In Norway, newspapers tackle e-tablets together


Newspapers and magazines worldwide have given a hero’s welcome to e-readers and e-tablets, especially the iPad. Handsets, they hope, will allow them to sell digital content, something that few have managed to do successfully with their websites.

In Norway, newspapers have decided to explore this new frontier of publishing together. The national media association, Mediebedriften (MBL), launched an e-reader project in spring 2009. The aim is to help members exploit the potential of portable devices.

“Weimage saw that e-readers were taking off in the American market. There were projects in Sweden and other countries to develop specific services. We wanted to start a project in Norway, just to see how our member newspapers could be developed in a suitable way for e-readers,” said Geir Engen, director of MBL.

Converting pdf to xml

The initial plan was to test e-readers, then to advise newspapers on the strategy to adopt. But as the project got underway, its scope quickly expanded.

“Last summer we found out that tests would only be a small part of our project. A big part is going to be to help our members get content from the newspaper production system, which is directed towards the production of print, to digital devices,” Engen said.

The association is setting up a system to automatically convert pdf files into xml, or extensible mark-up language, used for encoding documents electronically.

“The main issue is to try to establish a system in which all newspapers are available and to help them create good digital editions as fast and as cheaply as possible,” Engen summarised.

Getting a fair share of revenue

Then, as the project developed, the Norwegian association added yet another objective: to distribute content itself.

MBL is now developing its own digital distribution platform. The aim is that every newspaper taking part in the project will be able to sell content through its own portal. This way, it could bypass much-criticised sales platforms like the Amazon and Apple stores.

“We found out that the whole business model, the Kindle business model for instance, is one in which newspapers have no influence: they can’t set the price and don’t have a direct contact with customers. We are trying to create a model which allows us to secure a better place in the value chain,” Engen said.

Publishers are critical of Amazon and Apple for taking a large share of revenues and not sharing information about customers. With Apple, they can go around this by selling subscriptions through their own websites. But with Amazon, this is impossible.

According to Engen, MBL has advised its members not to sign for Kindle without consulting the association first.

“To my knowledge, there are no Norwegian newspapers available on Kindle,” he stated.image

Testing three e-papers

The distribution platform is to be tested soon. “We expect it will be up and running by the end of June. We will start off with three newspapers, which will be provided to 200 readers,” said Mikal Rohde, the project manager.

Newspapers with different profiles have been chosen for the test phase:

  • Aftenposten, a large national newspaper
  • Drammens Tidene, a local paper based 30 km south west of Oslo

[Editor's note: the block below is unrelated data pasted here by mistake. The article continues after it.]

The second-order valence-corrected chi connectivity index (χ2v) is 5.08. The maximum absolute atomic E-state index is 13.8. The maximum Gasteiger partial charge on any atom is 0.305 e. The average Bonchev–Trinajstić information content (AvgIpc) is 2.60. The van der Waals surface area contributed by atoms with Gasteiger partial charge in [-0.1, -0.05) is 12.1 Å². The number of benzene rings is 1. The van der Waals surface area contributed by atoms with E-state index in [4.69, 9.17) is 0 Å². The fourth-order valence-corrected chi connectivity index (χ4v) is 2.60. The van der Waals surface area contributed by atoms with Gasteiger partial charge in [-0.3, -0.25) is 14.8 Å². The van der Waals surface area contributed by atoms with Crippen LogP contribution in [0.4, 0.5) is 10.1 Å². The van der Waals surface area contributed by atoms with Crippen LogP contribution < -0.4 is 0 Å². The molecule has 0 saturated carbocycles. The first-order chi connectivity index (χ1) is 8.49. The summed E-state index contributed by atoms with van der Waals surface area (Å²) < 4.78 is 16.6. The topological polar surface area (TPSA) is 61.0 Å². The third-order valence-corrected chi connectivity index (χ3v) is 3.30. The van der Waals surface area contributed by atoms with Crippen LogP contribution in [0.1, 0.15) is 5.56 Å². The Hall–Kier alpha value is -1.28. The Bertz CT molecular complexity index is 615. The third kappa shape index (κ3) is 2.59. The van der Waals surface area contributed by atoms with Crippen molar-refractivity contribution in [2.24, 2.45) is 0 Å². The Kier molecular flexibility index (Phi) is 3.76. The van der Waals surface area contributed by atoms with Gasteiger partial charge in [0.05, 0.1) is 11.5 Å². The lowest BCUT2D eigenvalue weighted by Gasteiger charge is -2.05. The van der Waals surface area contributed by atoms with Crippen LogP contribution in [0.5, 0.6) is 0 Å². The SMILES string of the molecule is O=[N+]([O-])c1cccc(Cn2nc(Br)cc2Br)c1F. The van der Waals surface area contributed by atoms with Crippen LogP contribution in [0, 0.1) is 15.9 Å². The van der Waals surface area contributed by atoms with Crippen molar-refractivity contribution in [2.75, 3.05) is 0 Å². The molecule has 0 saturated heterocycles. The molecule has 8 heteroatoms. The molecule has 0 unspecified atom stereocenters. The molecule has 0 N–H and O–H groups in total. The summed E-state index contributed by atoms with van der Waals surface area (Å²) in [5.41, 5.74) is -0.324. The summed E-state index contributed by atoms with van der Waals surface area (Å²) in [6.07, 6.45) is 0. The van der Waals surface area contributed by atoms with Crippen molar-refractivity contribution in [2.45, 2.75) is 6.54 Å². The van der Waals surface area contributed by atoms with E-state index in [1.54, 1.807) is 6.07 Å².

• Nordlys, a local paper based in Tromsø (northern Norway)

The choice of newspapers reflects the variety of MBL members. Different papers may need specific solutions. Portable devices can be particularly useful for newspapers that are distributed in remote areas, for example.

“Norway is a small but very widespread country. Delivering digital editions would be beneficial for some of our very small niche newspapers, because distribution costs are extremely high,” Engen explained.


The 200 readers for the test phase are being selected with the help of a professor from the University of Stavanger. They will be expected to provide regular and detailed feedback.

“We want to understand how they accept the product, what content they would like to see, whether the length of an article is too long ... [and so on],” Rohde said. MBL will also test out a price list and advise members on whether or not an e-paper should be sold in bundle with a print paper.

“We would like to have all options available,” the project manager said.

When considering prices for digital editions, publishers will also have to take their other products, like websites, into account.

“Our aim is for a digital edition of a newspaper to be a pay product, not a free product. But then you have to consider your whole portfolio. The website, should it be free? Most likely, it will still be free. But you have to re-think your strategy and what content you put on the web, compared to what you put in the paper and the digital devices,” Engen said.

Fast-changing environment

MBL will carry out the tests with an undisclosed handset. After the test phase, it aims to develop content that can be used for different devices, like the iPad and tablets that use Google’s Android operating system.

The e-paper format currently developed by MBL is a simple product based on a conversion of the print newspaper. But the association may decide to develop more complex products later.

“We feel that simply converting newspapers to digital format isn’t necessarily the project we will have in the future. But it is still a very interesting start for us to offer that. This way we can learn today what we will be doing in the future,” Rohde said.

Members could also decide to go their own way. The Scandinavian press group Bonnier has already chosen to develop its own e-tablet products, the AFP’s Eric Scherer reported. The Mag+ research project tests out innovative magazine formats for handsets.

Flickr images from users theplan8podcast